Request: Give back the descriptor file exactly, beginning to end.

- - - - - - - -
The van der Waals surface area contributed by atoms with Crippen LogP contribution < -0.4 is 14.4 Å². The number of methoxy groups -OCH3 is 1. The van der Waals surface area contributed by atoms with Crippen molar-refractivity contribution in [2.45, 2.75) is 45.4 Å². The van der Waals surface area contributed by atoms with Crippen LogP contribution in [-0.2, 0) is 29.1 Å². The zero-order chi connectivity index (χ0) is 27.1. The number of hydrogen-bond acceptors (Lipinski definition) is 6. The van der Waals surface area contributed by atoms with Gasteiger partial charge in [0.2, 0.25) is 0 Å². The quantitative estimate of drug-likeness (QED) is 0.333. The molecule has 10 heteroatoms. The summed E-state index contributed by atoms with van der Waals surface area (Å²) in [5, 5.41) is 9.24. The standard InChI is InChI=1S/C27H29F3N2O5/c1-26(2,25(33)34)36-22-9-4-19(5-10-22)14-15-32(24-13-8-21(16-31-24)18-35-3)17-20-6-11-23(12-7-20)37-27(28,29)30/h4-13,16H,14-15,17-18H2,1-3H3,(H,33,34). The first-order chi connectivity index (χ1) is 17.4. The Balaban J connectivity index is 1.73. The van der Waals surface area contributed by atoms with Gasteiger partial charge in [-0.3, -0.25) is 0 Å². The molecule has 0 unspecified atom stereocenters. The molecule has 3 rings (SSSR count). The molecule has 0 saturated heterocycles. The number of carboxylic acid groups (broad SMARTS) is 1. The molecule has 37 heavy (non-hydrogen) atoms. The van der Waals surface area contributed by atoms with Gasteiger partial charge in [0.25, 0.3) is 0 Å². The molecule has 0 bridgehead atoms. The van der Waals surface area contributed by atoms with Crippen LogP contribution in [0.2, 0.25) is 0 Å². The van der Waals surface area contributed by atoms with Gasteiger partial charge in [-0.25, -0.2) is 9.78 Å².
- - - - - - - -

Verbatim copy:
The van der Waals surface area contributed by atoms with Crippen LogP contribution < -0.4 is 14.4 Å². The number of methoxy groups -OCH3 is 1. The van der Waals surface area contributed by atoms with Crippen molar-refractivity contribution in [2.45, 2.75) is 45.4 Å². The van der Waals surface area contributed by atoms with Crippen LogP contribution in [-0.2, 0) is 29.1 Å². The zero-order chi connectivity index (χ0) is 27.1. The number of hydrogen-bond acceptors (Lipinski definition) is 6. The van der Waals surface area contributed by atoms with Gasteiger partial charge in [0.2, 0.25) is 0 Å². The quantitative estimate of drug-likeness (QED) is 0.333. The molecule has 10 heteroatoms. The summed E-state index contributed by atoms with van der Waals surface area (Å²) in [5, 5.41) is 9.24. The standard InChI is InChI=1S/C27H29F3N2O5/c1-26(2,25(33)34)36-22-9-4-19(5-10-22)14-15-32(24-13-8-21(16-31-24)18-35-3)17-20-6-11-23(12-7-20)37-27(28,29)30/h4-13,16H,14-15,17-18H2,1-3H3,(H,33,34). The first-order chi connectivity index (χ1) is 17.4. The Balaban J connectivity index is 1.73. The van der Waals surface area contributed by atoms with Gasteiger partial charge in [-0.3, -0.25) is 0 Å². The molecule has 0 unspecified atom stereocenters. The molecule has 3 rings (SSSR count). The molecule has 0 saturated heterocycles. The number of carboxylic acid groups (broad SMARTS) is 1. The molecule has 37 heavy (non-hydrogen) atoms. The van der Waals surface area contributed by atoms with Gasteiger partial charge in [0.25, 0.3) is 0 Å². The molecule has 0 bridgehead atoms. The van der Waals surface area contributed by atoms with Crippen LogP contribution in [0.2, 0.25) is 0 Å². The van der Waals surface area contributed by atoms with Gasteiger partial charge in [-0.25, -0.2) is 9.78 Å².